Brooks Jensen Arts

Every Picture Is a Compromise

Lessons from the Also-rans

Most photography websites show the photographer's very best work. Wonderful. But that's not the full story of a creative life. If we want to learn, we'd better pay attention to the images that aren't "greatest hits" and see what lessons they have to offer. Every picture is a compromise — the sum of its parts, optical, technical, visual, emotional, and even cosmic – well, maybe not cosmic, but sometimes spiritual. Success on all fronts is rare. It's ok to learn from those that are not our best.

This is a series about my also-rans, some of which I've been able to improve at bit (i.e., "best effort"), none of which I would consider my best. With each there are lessons worth sharing, so I will.

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Original digital capture

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What I saw that I liked:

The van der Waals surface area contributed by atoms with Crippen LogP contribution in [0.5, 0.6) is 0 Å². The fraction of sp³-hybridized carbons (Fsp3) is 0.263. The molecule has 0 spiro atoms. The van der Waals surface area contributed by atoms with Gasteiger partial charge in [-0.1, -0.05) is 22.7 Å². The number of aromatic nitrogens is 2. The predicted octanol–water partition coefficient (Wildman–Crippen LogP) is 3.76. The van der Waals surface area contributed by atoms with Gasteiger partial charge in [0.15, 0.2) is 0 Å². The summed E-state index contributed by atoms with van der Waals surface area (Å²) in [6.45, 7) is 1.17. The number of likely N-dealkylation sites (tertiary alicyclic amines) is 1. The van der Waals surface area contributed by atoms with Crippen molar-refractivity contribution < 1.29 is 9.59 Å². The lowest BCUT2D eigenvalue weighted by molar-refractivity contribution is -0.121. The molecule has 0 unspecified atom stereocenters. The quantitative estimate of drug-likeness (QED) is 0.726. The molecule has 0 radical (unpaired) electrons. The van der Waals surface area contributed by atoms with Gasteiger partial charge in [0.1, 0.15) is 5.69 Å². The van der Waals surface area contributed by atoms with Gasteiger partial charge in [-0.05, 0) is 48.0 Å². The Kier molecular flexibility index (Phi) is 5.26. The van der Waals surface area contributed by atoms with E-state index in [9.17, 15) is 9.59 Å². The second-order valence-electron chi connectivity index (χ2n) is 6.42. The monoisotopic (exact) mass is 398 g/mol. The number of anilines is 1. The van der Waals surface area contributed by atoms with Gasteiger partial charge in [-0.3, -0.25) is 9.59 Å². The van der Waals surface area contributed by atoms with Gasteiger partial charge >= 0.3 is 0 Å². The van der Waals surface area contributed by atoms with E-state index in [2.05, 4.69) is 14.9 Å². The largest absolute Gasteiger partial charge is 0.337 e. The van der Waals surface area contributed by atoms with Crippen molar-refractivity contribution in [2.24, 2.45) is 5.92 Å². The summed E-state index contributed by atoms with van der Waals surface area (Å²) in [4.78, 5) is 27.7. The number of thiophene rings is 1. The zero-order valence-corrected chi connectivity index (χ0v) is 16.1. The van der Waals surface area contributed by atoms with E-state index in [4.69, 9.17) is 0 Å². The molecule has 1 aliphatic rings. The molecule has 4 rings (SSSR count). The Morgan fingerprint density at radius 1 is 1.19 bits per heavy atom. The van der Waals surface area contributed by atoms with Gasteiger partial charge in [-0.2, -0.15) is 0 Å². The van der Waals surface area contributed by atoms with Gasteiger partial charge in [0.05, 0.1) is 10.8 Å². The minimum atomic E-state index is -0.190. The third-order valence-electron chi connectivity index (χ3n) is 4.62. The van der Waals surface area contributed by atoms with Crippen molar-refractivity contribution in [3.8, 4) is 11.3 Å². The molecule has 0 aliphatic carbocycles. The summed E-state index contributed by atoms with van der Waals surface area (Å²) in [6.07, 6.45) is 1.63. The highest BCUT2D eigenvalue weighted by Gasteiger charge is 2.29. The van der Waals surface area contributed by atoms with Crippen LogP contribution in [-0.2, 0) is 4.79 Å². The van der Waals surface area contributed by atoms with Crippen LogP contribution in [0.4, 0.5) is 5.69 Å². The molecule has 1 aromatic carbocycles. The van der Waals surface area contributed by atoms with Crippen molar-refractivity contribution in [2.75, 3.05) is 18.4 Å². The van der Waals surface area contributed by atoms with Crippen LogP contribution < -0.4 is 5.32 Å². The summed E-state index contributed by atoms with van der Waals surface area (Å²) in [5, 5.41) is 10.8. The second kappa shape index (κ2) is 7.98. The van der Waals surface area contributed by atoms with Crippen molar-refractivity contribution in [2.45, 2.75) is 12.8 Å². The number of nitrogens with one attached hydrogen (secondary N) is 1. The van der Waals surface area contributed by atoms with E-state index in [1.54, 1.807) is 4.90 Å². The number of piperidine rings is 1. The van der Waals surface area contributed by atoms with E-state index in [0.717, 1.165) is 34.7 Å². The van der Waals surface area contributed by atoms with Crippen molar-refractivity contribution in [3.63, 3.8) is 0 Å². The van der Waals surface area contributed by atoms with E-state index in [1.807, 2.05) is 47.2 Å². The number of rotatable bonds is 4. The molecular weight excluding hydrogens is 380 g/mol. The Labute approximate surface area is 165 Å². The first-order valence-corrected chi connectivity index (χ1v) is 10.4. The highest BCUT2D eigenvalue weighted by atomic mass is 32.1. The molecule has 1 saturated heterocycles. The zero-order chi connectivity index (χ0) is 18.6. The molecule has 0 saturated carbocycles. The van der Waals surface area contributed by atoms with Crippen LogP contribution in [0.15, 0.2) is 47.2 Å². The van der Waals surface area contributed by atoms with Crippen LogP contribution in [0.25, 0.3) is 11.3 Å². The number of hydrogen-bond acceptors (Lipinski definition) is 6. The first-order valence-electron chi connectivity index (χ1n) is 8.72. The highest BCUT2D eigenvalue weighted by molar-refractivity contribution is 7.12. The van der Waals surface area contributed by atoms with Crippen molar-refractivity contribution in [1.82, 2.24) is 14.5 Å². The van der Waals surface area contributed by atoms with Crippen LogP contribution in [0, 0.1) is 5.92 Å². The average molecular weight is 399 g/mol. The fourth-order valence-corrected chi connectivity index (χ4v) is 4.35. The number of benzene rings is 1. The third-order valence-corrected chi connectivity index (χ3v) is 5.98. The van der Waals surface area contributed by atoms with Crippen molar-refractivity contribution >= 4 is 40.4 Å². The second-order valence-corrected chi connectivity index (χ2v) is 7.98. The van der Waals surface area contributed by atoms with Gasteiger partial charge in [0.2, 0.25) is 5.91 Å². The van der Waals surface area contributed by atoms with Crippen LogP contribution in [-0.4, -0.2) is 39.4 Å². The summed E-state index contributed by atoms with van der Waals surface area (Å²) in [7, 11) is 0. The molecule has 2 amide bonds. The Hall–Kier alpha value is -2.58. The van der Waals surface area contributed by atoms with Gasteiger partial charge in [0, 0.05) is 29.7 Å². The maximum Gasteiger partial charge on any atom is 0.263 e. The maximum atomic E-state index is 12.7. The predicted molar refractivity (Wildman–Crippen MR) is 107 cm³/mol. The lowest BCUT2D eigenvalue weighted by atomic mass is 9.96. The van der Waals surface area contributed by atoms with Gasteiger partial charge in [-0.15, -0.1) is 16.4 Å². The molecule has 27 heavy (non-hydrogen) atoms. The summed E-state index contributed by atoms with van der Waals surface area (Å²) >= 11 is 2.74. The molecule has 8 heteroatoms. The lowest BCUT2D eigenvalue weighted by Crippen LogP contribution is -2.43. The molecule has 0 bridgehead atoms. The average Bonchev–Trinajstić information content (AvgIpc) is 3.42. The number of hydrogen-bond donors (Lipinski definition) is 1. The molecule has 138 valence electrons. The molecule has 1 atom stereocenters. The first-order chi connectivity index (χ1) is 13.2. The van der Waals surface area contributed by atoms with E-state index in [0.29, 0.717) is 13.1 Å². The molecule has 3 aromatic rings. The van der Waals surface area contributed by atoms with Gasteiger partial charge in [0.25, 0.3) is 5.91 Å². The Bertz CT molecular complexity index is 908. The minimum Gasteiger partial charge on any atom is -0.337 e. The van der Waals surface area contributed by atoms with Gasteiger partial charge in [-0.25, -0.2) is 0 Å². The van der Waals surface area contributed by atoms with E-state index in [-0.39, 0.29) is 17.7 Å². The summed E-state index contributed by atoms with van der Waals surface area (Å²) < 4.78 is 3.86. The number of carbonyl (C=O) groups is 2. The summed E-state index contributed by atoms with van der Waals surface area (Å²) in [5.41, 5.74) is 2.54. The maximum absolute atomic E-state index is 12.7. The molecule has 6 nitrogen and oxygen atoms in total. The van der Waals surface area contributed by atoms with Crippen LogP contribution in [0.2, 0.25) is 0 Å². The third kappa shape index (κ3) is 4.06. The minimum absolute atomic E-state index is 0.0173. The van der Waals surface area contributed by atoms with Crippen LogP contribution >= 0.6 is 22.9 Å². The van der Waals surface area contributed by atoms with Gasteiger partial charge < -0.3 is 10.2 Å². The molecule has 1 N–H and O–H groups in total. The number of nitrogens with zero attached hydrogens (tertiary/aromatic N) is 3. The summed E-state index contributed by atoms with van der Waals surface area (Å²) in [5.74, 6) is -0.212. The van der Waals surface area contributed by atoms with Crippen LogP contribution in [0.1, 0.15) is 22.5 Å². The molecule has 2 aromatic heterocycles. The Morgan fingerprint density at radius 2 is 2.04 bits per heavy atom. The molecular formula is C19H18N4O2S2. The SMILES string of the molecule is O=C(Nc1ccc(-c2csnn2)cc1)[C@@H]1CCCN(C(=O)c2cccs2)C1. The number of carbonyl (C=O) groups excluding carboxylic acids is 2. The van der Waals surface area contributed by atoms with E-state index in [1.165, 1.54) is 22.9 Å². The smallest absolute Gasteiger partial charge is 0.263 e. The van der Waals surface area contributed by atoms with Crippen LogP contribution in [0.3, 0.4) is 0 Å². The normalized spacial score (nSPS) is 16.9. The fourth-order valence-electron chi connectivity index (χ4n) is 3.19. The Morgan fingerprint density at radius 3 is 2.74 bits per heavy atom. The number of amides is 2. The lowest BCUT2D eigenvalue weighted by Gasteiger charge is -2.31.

You will need to look at these larger to see the issue.

What I don't like in the picture:

The one above was shot at f/8. Is that enough depth of field? Probably not, so I shot a backup at f/16 — the image at left. The one above is soft in the corners and the one at left has diffraction everywhere and is still a tad soft in the corners. Damn.

What I learned:

I shoot at this angle a lot — camera pointed down at a 45° angle or so. I want both near and far to be sharp — tack sharp. I keep thinking stopping down will get me the depth of field I want, and this strategy fails more often than it succeeds. It failed in these two examples. I wonder if they make a lens for my camera that goes to f/64?

The answer is focus stacking. The answer is focus stacking. Damn it, Brooks, THE ANSWER IS FOCUS STACKING. I know this, but I keep trying to do it in a single shot like I did all those years with my view camera. LET GO, Brooks, and embrace the new! FOCUS STACKING IS THE ANSWER.

2nd Chances: What I might try next

This issue comes up so oftern, I decided to look for an answer that was easy and foolproof. I found it. In my camera's instruction manual. (Ahem.) The G9 (and I suspect lots of other cameras) has a built-in focus stacking function called FOCUS BRACKETING. It works. It's simple and allows me to shoot at f/2.8 or 4 (the sharpest apertures) and then combine the RAW files in Photoshop. The only caveat is that it works best when the subject is relatively still, but for these types of botanical that's not a problem. If I can find the time, I'll do a LensWork Creative Lab on this topic.